New York police will be able to search for criminal suspects with cameras and license-plate readers through a new system developed in partnership with Microsoft Corp. (MSFT), the city said.
The New York Police Department worked with Redmond, Washington-based Microsoft, the world's biggest software maker, to develop the Domain Awareness System, which aggregates and analyzes information from cameras, license-plate readers, sensors and law enforcement databases, according to a statement today from Mayor Michael Bloomberg's office.
"The system is a transformative tool because it was created by police officers for police officers," NYPD Commissioner Raymond Kelly said in the statement.
The system was unveiled by Bloomberg and Kelly at the headquarters of the Lower Manhattan Security Initiative a few blocks south of Wall Street, where personnel from the NYPD and its partners examine feeds from surveillance cameras, alerts from license-plate readers and reports from 911 calls.
There are about 3,000 closed-circuit television cameras connected to the Domain Awareness System, most of which are located in lower and midtown Manhattan, along with 2,600 radiation detectors carried by officers on patrol and several hundred license-plate readers mounted on police cars and deployed at bridges, tunnels and streets, Bloomberg said.
The system allows investigators to instantly see information including arrest records, 911 calls associated with a suspect and related crimes occurring in a particular area, according to the statement. It also allows investigators to map crimes to reveal patterns and track where a car associated with a suspect is located and has been in the past.
It also helps in counterterrorism efforts, such as allowing the NYPD to examine video feeds to determine who left a suspicious package at a location or help assess whether a radiation detector was set off naturally, by a weapon or by a harmless isotope used in medical treatments.
Under the agreement, the city will receive 30 percent of gross revenue on future sales of the system, which cost about $30 million to $40 million to develop, said Jessica Tisch, director of policy and planning for the NYPD's counterterrorism bureau.
"We realized we had the opportunity to create a powerful and coordinated domain awareness system to help us combat both terrorism and conventional crime," Kelly said at a press conference. "Not just dealing with the matters in financial system, but citywide by coordinating our alert systems with vast amounts of data. The system allows us to connect the dots by instantly tapping into the details of crime records, 911 calls, license plate readers, videotape footage and more."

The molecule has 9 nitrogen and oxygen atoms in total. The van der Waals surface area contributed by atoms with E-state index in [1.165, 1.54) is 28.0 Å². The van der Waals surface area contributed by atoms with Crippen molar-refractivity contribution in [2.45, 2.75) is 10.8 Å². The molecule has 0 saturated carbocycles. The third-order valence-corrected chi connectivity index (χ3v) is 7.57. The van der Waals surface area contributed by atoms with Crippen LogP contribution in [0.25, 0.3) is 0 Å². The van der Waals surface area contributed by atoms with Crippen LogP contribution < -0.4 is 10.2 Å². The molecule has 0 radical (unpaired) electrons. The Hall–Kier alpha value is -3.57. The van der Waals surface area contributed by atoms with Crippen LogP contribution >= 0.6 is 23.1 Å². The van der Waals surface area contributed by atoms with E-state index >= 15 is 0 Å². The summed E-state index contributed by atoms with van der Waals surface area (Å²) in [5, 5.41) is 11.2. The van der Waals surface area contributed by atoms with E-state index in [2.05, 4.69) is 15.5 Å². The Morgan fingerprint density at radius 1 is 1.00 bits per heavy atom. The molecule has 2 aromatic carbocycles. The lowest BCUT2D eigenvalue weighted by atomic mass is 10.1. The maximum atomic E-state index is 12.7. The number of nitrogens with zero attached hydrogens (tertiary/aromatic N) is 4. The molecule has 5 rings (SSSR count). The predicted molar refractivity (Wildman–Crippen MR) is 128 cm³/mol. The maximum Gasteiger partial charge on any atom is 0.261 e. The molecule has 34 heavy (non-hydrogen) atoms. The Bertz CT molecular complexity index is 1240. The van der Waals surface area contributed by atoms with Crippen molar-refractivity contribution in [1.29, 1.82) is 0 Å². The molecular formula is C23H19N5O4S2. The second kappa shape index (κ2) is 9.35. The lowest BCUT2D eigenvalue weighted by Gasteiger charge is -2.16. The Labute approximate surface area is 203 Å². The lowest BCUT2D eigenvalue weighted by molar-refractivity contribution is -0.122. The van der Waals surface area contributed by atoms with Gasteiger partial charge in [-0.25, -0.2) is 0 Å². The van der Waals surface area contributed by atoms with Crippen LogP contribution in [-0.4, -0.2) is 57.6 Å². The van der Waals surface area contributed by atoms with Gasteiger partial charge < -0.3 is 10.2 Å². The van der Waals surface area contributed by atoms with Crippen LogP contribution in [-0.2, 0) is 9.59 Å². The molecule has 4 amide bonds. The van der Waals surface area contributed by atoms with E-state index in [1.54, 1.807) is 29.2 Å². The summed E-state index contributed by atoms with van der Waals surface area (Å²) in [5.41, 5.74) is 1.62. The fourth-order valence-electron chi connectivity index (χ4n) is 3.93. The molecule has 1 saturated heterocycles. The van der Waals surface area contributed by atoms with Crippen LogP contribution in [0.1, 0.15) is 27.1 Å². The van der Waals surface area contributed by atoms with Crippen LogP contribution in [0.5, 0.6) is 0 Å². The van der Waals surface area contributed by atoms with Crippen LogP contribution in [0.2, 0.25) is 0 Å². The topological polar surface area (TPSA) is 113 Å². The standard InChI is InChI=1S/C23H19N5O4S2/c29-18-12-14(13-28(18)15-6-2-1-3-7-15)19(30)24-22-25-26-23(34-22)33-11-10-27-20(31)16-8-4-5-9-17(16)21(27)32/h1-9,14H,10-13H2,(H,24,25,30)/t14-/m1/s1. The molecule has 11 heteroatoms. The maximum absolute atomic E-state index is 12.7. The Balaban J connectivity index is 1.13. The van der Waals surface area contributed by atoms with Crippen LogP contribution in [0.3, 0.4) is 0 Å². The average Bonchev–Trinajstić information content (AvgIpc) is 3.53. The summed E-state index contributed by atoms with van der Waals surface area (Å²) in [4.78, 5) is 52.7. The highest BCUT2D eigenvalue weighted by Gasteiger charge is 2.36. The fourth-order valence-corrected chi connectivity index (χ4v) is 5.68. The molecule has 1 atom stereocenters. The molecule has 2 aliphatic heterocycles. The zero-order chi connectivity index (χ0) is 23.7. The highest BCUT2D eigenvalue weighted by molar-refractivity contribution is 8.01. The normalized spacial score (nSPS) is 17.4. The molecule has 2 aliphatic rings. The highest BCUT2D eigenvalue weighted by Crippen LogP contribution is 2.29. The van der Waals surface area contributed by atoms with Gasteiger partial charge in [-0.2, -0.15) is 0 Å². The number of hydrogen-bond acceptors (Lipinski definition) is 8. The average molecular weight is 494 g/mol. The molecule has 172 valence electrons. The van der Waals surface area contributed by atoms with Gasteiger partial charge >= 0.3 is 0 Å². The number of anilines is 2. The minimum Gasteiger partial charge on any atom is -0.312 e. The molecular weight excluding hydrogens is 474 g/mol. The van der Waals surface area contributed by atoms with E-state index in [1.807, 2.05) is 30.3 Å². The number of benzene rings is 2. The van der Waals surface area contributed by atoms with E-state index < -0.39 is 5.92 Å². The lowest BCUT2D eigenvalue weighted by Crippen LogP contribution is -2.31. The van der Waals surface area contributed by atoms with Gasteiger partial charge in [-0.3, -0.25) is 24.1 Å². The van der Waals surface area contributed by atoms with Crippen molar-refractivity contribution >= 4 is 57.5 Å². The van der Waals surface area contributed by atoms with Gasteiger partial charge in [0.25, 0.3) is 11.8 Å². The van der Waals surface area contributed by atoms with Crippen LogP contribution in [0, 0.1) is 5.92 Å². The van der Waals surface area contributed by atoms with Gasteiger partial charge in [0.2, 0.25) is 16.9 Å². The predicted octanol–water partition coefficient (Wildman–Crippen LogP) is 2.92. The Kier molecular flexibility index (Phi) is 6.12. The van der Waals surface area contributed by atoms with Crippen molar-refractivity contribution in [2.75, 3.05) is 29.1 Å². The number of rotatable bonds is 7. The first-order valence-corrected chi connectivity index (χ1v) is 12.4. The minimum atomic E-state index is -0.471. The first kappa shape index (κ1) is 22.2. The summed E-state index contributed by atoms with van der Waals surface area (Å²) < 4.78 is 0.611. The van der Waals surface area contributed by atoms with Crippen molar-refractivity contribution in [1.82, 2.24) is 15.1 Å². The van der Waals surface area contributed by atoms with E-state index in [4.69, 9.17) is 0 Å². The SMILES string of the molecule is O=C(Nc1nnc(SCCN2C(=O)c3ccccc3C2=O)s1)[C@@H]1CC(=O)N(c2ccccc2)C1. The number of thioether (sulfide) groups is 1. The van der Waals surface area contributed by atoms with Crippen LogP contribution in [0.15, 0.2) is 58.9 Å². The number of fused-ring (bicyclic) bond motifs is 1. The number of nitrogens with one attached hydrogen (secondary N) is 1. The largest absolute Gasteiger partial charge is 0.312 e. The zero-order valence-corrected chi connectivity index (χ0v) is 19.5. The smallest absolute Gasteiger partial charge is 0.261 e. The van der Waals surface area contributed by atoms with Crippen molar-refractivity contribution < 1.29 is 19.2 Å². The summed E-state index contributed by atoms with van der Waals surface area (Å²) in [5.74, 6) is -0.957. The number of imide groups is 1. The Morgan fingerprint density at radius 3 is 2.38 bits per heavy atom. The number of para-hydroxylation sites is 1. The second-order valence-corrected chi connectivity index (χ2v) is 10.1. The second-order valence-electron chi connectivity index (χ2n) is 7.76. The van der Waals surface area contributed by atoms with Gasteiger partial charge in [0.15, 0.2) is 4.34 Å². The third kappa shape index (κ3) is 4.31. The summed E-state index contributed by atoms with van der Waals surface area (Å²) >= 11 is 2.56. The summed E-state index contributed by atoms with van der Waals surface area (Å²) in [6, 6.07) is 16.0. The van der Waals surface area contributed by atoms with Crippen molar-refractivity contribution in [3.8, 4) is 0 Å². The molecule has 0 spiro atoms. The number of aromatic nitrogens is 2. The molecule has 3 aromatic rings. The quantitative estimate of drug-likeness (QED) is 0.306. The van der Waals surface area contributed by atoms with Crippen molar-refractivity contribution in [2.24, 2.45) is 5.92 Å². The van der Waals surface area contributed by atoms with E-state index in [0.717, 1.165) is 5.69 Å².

Bloomberg said that selling the system to other cities may allow New York to "recoup all of our expenses over a period of time and maybe even make a few bucks."
Tisch showed how the system worked to alert officers to a 911 report of a suspicious package -- a box with Jack Daniel's whiskey markings found outside a Union Square theater a few days ago -- and allow them to call up cameras within 500 feet to determine when the package was left and by whom. The package turned out to be trash that had blown away from another location.
"The idea is to get the information out into the field as quickly as possible," Tisch said.
Privacy advocates such as the American Civil Liberties Union, which has asked police departments and agencies in 38 states to provide information on how they use license-plate readers, said the system may give the police information on innocent New Yorkers.
"We fully support the police using technology to combat crime and terrorism, but law-abiding New Yorkers should not end up in a police database every time they walk their dog, go to the doctor or drive around Manhattan," Christopher Dunn, associate legal director of the New York Civil Liberties Union, said in a statement.
The mayor pointed out that the private sector has used similar technology for a long time, and that many buildings already have security cameras posted inside and at entrances and exits. He also said facial recognition isn't being used in New York's system.
"The bad guys have everything that we do too and if you really want to worry about security and freedoms, that's the first thing," Bloomberg said. "There's a lot of evidence that there are a lot of bad guys around the world that are devoting a lot more resources than we are to taking away our freedoms."